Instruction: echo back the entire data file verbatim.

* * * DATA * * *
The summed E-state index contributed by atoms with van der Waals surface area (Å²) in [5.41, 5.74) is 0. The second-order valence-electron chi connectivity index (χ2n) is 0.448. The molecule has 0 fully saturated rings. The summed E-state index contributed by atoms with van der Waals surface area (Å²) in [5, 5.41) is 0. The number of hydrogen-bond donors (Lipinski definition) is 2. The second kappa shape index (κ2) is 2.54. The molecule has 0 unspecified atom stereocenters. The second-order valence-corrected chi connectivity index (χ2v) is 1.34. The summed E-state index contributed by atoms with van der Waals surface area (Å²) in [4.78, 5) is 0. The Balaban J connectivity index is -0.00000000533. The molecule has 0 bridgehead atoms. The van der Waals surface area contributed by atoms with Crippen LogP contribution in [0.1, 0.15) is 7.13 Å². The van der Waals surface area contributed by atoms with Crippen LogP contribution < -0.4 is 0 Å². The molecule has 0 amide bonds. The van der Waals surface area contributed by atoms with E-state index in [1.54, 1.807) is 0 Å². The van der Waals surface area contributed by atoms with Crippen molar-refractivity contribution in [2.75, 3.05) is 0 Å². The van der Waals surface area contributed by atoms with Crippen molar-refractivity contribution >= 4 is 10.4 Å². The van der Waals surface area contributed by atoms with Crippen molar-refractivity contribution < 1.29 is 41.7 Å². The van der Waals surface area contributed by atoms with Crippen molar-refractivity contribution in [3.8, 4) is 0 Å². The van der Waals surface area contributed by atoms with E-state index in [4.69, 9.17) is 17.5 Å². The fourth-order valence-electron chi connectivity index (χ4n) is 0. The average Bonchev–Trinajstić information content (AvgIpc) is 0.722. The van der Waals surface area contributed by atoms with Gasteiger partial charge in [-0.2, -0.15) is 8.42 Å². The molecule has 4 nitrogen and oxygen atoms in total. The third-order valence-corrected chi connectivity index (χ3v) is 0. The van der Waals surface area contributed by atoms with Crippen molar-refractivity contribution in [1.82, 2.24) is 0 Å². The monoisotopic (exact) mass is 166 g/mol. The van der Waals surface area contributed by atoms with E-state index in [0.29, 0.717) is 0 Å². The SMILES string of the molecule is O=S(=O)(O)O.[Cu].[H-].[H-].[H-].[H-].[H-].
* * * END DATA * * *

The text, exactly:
The summed E-state index contributed by atoms with van der Waals surface area (Å²) in [5.41, 5.74) is 0. The second-order valence-electron chi connectivity index (χ2n) is 0.448. The molecule has 0 fully saturated rings. The summed E-state index contributed by atoms with van der Waals surface area (Å²) in [5, 5.41) is 0. The number of hydrogen-bond donors (Lipinski definition) is 2. The second kappa shape index (κ2) is 2.54. The molecule has 0 unspecified atom stereocenters. The second-order valence-corrected chi connectivity index (χ2v) is 1.34. The summed E-state index contributed by atoms with van der Waals surface area (Å²) in [4.78, 5) is 0. The Balaban J connectivity index is -0.00000000533. The molecule has 0 bridgehead atoms. The van der Waals surface area contributed by atoms with Crippen LogP contribution in [0.1, 0.15) is 7.13 Å². The van der Waals surface area contributed by atoms with Crippen LogP contribution < -0.4 is 0 Å². The molecule has 0 amide bonds. The van der Waals surface area contributed by atoms with E-state index in [1.54, 1.807) is 0 Å². The van der Waals surface area contributed by atoms with Crippen molar-refractivity contribution in [2.75, 3.05) is 0 Å². The van der Waals surface area contributed by atoms with Crippen molar-refractivity contribution >= 4 is 10.4 Å². The van der Waals surface area contributed by atoms with Crippen molar-refractivity contribution < 1.29 is 41.7 Å². The van der Waals surface area contributed by atoms with Crippen molar-refractivity contribution in [3.8, 4) is 0 Å². The van der Waals surface area contributed by atoms with E-state index in [4.69, 9.17) is 17.5 Å². The fourth-order valence-electron chi connectivity index (χ4n) is 0. The average Bonchev–Trinajstić information content (AvgIpc) is 0.722. The van der Waals surface area contributed by atoms with Gasteiger partial charge in [-0.2, -0.15) is 8.42 Å². The molecule has 4 nitrogen and oxygen atoms in total. The third-order valence-corrected chi connectivity index (χ3v) is 0. The van der Waals surface area contributed by atoms with Crippen molar-refractivity contribution in [1.82, 2.24) is 0 Å². The monoisotopic (exact) mass is 166 g/mol. The van der Waals surface area contributed by atoms with E-state index in [0.29, 0.717) is 0 Å². The SMILES string of the molecule is O=S(=O)(O)O.[Cu].[H-].[H-].[H-].[H-].[H-].